If a marketable concept could ever trump execution, it’s “First Love, Second Chance,” a TV Land series that resonates mostly because the channel’s boomer audience can easily putty-in the gaps. Allowing people to reconnect with lost loves, the self-contained episodes aren’t much different from any other dating show, except for the what-might-have-been idea, which ought to exert a powerful pull on our oft-divorced populace. The show could just as easily be titled “Middle-Aged People, Poor Choices,” but given the Viacom net’s modest ratings expectations, a successful hook-up with viewers seems likely.
The premiere involves a couple who essentially did little more than flirt in high school — 29 years ago — when he was an Australian exchange student living in her house. Now, they’re 46, she’s a divorced mom of five and he’s a single dad.
Reunited through the show, the two spend a week together, trying to see if any of the old attraction still exists. “The flame has definitely been fanned,” one of them says, speaking in a manner unique to bad romance novels and reality dating shows.
Mostly, the series demonstrates that when it comes to love, people never really outgrow their teenage giddiness — and remain inordinately enamored with the notion of recapturing it, in the same way music and ballplayers of our youth are “better” than the ones today. Perhaps that’s why the second episode doesn’t work as well, involving as it does people in their late 30s who dated a mere dozen years before.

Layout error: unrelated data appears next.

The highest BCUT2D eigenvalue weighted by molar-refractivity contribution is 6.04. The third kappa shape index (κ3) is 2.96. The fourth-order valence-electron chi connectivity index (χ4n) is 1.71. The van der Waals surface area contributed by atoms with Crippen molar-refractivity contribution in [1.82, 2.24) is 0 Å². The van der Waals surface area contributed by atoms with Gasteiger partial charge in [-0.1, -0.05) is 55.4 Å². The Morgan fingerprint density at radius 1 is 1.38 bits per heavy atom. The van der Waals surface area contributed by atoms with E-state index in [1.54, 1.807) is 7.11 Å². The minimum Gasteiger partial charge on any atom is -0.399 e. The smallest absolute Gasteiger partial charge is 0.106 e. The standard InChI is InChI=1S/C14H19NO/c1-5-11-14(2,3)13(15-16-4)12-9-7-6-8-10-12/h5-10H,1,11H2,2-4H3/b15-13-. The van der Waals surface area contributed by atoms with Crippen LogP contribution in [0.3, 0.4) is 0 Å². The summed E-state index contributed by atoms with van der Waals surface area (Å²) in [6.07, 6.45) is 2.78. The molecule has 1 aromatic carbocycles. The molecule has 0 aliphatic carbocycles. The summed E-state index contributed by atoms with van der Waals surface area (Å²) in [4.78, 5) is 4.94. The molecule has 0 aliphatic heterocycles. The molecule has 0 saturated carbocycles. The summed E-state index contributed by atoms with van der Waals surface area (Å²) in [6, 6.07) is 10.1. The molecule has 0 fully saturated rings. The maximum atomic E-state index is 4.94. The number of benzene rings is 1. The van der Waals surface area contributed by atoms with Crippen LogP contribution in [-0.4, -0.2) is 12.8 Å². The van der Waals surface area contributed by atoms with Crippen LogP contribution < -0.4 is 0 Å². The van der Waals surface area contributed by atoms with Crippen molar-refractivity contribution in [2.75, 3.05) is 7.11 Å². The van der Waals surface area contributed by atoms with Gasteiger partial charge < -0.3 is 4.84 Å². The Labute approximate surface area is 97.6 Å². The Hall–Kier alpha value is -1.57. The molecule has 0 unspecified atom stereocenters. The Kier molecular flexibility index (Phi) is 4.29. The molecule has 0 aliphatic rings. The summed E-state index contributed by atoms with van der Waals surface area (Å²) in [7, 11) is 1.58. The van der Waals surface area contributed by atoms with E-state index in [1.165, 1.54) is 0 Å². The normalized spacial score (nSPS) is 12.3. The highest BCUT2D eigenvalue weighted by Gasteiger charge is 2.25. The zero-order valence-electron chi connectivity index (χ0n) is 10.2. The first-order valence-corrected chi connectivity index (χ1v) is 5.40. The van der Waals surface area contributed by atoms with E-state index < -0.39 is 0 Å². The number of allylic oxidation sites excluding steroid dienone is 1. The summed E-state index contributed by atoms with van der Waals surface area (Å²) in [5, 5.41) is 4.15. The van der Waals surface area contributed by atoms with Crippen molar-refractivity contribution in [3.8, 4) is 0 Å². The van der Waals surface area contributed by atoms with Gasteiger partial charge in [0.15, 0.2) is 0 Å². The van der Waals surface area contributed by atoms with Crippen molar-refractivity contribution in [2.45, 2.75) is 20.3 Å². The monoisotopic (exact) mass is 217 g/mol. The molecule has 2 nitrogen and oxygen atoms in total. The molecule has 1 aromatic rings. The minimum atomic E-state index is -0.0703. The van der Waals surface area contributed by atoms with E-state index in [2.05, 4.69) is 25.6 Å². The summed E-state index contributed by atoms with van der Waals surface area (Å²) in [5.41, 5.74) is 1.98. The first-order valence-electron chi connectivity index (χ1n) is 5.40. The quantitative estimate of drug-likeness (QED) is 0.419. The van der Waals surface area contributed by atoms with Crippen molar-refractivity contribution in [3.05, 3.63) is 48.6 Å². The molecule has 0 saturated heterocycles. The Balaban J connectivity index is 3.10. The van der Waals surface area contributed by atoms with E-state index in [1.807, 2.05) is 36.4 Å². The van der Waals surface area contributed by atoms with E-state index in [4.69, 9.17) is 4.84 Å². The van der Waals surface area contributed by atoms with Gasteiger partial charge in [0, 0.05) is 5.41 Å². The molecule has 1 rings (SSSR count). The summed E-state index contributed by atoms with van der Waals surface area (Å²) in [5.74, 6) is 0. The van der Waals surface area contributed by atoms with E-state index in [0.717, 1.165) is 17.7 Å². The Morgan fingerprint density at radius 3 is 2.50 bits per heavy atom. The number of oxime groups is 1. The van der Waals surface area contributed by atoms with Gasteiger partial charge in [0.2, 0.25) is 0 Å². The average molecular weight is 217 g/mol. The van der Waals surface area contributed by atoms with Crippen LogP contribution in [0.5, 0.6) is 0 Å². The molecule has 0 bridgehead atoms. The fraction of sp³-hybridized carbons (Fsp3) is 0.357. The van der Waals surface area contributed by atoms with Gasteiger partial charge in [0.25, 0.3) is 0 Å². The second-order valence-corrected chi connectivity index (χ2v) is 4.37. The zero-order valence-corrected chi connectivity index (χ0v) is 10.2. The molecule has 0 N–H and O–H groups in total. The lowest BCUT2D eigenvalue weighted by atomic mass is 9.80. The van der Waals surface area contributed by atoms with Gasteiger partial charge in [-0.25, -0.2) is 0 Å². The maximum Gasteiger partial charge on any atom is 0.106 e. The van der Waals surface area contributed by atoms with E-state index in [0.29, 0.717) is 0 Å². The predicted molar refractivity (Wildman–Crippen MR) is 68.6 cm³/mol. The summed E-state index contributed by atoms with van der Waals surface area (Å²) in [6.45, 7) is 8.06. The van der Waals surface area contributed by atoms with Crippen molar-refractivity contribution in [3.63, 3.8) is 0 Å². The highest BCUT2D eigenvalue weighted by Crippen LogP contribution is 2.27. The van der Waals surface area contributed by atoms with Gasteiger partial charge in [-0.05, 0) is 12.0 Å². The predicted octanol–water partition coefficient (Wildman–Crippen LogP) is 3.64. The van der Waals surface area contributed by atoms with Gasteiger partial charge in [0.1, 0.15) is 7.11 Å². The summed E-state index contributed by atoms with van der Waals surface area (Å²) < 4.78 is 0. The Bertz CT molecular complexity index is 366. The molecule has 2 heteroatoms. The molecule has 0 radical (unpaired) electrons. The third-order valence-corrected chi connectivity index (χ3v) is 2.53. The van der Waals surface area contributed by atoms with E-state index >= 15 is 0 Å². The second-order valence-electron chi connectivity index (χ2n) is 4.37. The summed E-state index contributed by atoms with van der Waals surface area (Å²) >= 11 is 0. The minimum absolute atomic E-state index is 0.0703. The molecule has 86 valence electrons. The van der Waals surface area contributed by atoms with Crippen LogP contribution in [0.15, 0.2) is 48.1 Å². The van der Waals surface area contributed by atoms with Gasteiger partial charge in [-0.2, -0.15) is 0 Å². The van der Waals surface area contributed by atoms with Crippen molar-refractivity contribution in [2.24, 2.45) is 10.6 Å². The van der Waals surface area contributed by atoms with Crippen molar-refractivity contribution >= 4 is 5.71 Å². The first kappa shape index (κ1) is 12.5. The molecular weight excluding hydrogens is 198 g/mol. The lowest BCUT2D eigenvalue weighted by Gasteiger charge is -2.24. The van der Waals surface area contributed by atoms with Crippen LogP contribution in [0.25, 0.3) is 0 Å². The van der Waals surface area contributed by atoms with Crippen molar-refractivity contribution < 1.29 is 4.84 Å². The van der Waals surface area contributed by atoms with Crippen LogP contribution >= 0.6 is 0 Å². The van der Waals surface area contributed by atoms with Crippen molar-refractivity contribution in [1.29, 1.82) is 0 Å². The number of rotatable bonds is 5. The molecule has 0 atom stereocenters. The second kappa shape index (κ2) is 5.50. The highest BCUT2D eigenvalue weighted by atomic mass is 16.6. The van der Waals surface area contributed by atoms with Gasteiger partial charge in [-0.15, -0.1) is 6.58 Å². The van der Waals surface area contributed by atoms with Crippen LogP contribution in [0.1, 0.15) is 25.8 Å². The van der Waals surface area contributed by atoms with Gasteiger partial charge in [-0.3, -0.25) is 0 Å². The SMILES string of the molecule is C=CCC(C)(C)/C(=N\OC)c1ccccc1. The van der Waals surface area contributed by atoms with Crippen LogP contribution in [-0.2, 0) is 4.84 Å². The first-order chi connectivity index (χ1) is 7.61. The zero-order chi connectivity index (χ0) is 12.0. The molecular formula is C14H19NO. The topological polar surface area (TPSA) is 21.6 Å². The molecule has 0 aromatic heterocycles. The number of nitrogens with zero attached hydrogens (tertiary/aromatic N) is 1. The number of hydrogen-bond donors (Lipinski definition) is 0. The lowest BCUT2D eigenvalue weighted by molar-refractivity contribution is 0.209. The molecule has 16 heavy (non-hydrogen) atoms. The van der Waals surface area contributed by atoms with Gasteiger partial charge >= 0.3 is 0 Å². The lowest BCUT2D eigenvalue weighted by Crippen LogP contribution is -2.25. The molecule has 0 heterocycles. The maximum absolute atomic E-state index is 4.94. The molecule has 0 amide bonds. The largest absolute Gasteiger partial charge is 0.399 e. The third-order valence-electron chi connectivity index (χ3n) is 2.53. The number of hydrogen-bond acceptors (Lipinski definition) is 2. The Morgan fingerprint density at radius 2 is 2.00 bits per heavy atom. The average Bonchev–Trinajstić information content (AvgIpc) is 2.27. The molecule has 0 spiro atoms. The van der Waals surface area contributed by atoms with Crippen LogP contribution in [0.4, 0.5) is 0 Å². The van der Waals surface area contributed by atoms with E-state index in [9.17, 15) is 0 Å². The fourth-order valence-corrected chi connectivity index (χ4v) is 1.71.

If only the show didn’t engage in the requisite silly dating show flourishes, from direct-to-camera testimonials and “final video messages” to awkward introductions to the people currently in their lives, which feel conspicuously staged. When an old rival suitor rears his head in the premiere, what’s next, one wonders, saggy pistols at dawn?
For all that, “First Love” is such a readily identifiable notion that TV Land appears to have landed the equivalent of a demographic bull’s-eye. The baby-boomer generation has left a trail of broken marriages and disappointing relationships, so the notion of looking back to one’s past to find the future will doubtless appeal to many — or at the very least, makes watching surrogates undergo the process intriguing enough to become a survivor.
Even with a slew of knockoffs structured around permutations of “The Bachelor” theme, dating shows have been pretty durable. And while the modest platform that is TV Land probably won’t unleash a raging ratings fire, the flames, as it were, have been fanned.